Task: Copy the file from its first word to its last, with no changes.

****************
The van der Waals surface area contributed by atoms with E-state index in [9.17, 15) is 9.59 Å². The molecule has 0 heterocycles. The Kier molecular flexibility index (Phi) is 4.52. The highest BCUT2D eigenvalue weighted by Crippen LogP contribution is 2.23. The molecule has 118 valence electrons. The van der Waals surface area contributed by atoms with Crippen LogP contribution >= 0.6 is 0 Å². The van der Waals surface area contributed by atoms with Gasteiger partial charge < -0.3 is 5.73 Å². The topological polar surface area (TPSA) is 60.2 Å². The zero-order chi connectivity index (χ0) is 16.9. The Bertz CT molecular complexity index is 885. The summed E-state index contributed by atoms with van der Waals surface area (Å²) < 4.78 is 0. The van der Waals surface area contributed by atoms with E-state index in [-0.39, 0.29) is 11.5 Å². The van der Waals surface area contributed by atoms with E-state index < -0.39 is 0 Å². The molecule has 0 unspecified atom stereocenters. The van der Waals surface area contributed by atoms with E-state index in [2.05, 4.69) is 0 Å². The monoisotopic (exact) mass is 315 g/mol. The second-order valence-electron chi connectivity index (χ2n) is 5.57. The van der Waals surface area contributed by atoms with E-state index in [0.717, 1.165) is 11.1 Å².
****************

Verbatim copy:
The van der Waals surface area contributed by atoms with E-state index in [9.17, 15) is 9.59 Å². The molecule has 0 heterocycles. The Kier molecular flexibility index (Phi) is 4.52. The highest BCUT2D eigenvalue weighted by Crippen LogP contribution is 2.23. The molecule has 118 valence electrons. The van der Waals surface area contributed by atoms with Crippen LogP contribution >= 0.6 is 0 Å². The van der Waals surface area contributed by atoms with Gasteiger partial charge < -0.3 is 5.73 Å². The topological polar surface area (TPSA) is 60.2 Å². The zero-order chi connectivity index (χ0) is 16.9. The Bertz CT molecular complexity index is 885. The summed E-state index contributed by atoms with van der Waals surface area (Å²) < 4.78 is 0. The van der Waals surface area contributed by atoms with E-state index in [-0.39, 0.29) is 11.5 Å². The van der Waals surface area contributed by atoms with E-state index < -0.39 is 0 Å². The molecule has 0 unspecified atom stereocenters. The van der Waals surface area contributed by atoms with E-state index in [2.05, 4.69) is 0 Å². The monoisotopic (exact) mass is 315 g/mol. The second-order valence-electron chi connectivity index (χ2n) is 5.57. The van der Waals surface area contributed by atoms with E-state index in [0.717, 1.165) is 11.1 Å².